Danbury City Council member, owner of Halas Farm cited for ‘ongoing’ dumping on city property

A City Council member has failed to respond to a cease-and-desist letter he received for allegedly illegally dumping refuse on designated wetlands located on city-owned property.

A copy of the cease-and-desist letter shows officials on the Environmental Impact Commission, in coordination with the city’s health department, sent their order to City Council member Michael Halas on Oct. 6, ordering him to clean up materials he is accused of dumping on city property located on Barnum Road in violation of the city’s Inland Wetlands & Watercourses Regulations.

“You are hereby ordered to correct this condition by submitting an environmental restoration plan, prepared by a qualified professional engineer, which will remediate the loss of wetlands on the subject property,” the cease-and-desist letter states.

“The restoration plan shall be submitted to the Environmental Impact Commission no later than October 26, 2022 along with a timetable for executing this corrective work,” adds the letter. “Failure to meet these conditions may result in litigative action against you and your property.”

Halas, a Republican who was appointed to a City Council seat in 2009 and later left the council before being reelected in 2021 , operates the Halas Farm Market, a fourth generation family owned business located on Pembroke Road, according to the farm stand’s website.

Property owned by the farm abuts a lot owned by the city of Danbury to the west, where separate sewer and water lines are laid, according to city tax assessor records. On the opposite side of Pembroke Road, farm land stretches to the east toward the federal prison.

Halas did not respond to requests for comment on the matter. He also did not appear at the Environmental Impact Commission’s Wednesday night meeting; nor has he submitted any restoration plan as required under city regulations outlined in the cease-and-desist letter, according to the commission’s chair Bernard Gallo.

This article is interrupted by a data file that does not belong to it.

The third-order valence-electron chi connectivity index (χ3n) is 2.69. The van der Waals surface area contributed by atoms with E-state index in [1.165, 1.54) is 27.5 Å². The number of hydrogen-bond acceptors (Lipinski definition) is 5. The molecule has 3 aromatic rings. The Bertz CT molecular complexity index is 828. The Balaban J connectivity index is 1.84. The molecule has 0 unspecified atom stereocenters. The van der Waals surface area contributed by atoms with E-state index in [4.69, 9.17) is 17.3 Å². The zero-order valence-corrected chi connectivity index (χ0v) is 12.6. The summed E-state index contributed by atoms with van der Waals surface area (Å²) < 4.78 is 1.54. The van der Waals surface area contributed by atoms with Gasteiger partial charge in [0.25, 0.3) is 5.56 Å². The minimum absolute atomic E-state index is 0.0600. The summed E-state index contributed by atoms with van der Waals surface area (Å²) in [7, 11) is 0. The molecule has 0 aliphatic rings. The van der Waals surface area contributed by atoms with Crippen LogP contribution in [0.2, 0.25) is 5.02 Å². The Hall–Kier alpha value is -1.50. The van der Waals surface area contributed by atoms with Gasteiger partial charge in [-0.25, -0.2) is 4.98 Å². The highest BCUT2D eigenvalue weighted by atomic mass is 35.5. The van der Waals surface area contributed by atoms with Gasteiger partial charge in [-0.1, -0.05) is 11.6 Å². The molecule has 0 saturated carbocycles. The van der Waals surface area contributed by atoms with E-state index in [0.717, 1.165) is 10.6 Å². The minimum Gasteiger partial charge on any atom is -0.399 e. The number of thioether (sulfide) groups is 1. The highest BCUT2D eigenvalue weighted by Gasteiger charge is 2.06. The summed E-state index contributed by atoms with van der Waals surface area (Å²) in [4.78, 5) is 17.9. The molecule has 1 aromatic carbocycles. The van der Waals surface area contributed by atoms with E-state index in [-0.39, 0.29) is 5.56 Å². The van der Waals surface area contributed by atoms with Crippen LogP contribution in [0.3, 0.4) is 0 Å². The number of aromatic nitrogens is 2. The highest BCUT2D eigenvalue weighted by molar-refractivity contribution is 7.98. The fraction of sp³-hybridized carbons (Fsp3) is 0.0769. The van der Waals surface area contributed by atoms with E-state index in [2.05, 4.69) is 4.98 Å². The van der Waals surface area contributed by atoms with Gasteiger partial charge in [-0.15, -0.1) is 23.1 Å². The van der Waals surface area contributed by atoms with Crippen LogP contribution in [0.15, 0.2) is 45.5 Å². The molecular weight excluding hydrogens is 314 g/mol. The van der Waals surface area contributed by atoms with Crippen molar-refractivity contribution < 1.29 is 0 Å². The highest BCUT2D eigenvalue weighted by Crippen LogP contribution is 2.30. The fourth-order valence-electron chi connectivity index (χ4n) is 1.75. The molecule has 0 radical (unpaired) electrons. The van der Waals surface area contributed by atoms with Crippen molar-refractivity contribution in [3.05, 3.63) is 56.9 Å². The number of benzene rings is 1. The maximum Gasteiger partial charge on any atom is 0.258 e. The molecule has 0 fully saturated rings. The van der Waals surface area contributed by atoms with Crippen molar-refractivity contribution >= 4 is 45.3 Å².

Gallo said he understood the issue has been “ongoing” but the body only recently became aware of the situation, which he said involves the dumping of shrubs, old pumpkins, and other items “that go bad on his farmstand.”

“Several people have spoken about it, and for whatever reason, he hasn’t cleaned it up,” Gallo said Wednesday night.

“It is damaging the watershed, you just can’t do that, that is wetlands in there so whatever is growing he is obviously killing because he is covering it up with debris,” he added.

Photos taken in April of this year and reviewed by a reporter show heaps of cut pine tree branches, tree trimmings, and other yard refuse dumped on the city-owned lot.

Mayor Dean Esposito affirmed the commission’s responsibility to enforce city regulations dealing with environmental concerns and said in an email the city looks forward to “all parties finding a resolution.”

“The commission will evaluate what’s going on at the Barnum Road location and all normal procedures will be followed,” he added.

Gallo said the commission would consult with city lawyers to decide whether or not to send a second copy of the cease-and-desist letter. Should Halas fail to respond again with a proper remediation plan, the matter would be directed to district court.


Switzerland cuts bonus payouts for top Credit Suisse management

Switzerland has instructed Credit Suisse to cancel or reduce all outstanding bonus payments for the top three levels of management and examine whether those already paid can be recovered, the Federal Council said on Wednesday. Under Swiss banking law, the Federal Council can impose bonus-related measures on a systemically important bank if it received state […]